I love creating pictures with my knitting, whether it’s with the use of texture or stranded colourwork motifs but also with intarsia. For some reason so many knitters have a serious aversion to intarsia, I think it’s possibly the thought of having to work with 20 different yarns at once that puts people off.
I really want to show you that intarsia can be fun, especially with simple designs that don’t require you to be working with numerous little balls of yarn at once, and I hope that this tutorial will help change some minds about intarsia.
This is the simple chart that I will be using throughout this tutorial:
As you can see there are only two colours in this design, but there is more than one ‘section’ of each of the colours. A section is a separate area of colour, each section will need a separate ball (or bobbin) of yarn, before starting you will need to work out how many balls of yarn you will need to wind.
In the first part of the design there is 3 sections; 2 main colour and 1 contrast colour:
In the second part there is 5 sections; 3 main colour and 2 contrast colour:
So in total you will need 3 small balls of main colour yarn and 2 small balls of contrast colour yarn.
Having already worked 2 rows in MC (main colour) on row 3 you will K4 in MC, then join your first ball of CC (contrast colour) and K12 in CC, then join a 2nd ball of MC and K to the end of the row.
When you get to row 11 you will continue using the balls of yarn that you’re already working with but also add in two more. So K4 with current MC, K4 with current CC, join another MC ball and K4, join another CC and K4, then K to end with existing MC.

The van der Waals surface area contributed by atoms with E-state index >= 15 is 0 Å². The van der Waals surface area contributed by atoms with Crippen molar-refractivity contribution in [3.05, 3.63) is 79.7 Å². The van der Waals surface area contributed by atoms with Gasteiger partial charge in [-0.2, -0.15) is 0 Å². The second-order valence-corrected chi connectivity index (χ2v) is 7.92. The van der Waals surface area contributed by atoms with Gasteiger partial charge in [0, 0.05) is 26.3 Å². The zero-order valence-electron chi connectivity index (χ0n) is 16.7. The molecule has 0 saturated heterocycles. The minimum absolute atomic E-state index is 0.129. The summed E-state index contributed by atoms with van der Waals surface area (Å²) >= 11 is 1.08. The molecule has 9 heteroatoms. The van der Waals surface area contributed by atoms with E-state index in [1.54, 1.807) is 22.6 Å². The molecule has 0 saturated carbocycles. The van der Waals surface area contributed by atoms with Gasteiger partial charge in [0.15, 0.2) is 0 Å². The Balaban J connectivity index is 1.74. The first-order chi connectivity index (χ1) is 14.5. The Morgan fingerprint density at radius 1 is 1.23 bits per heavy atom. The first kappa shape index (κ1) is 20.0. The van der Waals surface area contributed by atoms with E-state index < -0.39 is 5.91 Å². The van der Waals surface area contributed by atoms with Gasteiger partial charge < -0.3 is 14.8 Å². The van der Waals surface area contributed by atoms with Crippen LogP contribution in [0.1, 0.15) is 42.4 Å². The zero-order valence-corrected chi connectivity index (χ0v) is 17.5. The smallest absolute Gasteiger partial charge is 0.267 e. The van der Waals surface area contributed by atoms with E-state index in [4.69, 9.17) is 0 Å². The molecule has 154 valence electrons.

Changing to the next colour:
When you get to the point on a row where you change to the next colour it is important to remember to twist the two colour threads so as to not leave a hole in your knitting.
On a RS (knit) row bring the next colour yarn tail under the current yarn tail and then knit the next stitch.
On a WS (purl) row again you bring the next colour yarn tail under the current colour yarn tail before purling the next stitch.
By always bringing the next yarn under and around you are twisting the two colours and there will be no gaps in your knitting, the back of your knitting should look something like this:
There will be a few ends to weave in, but apart from that I think intarsia is quite painless. If you are now feeling super confident about this technique I have a new pattern coming out in the next couple of days which has a fun intarsia motif and is super cute.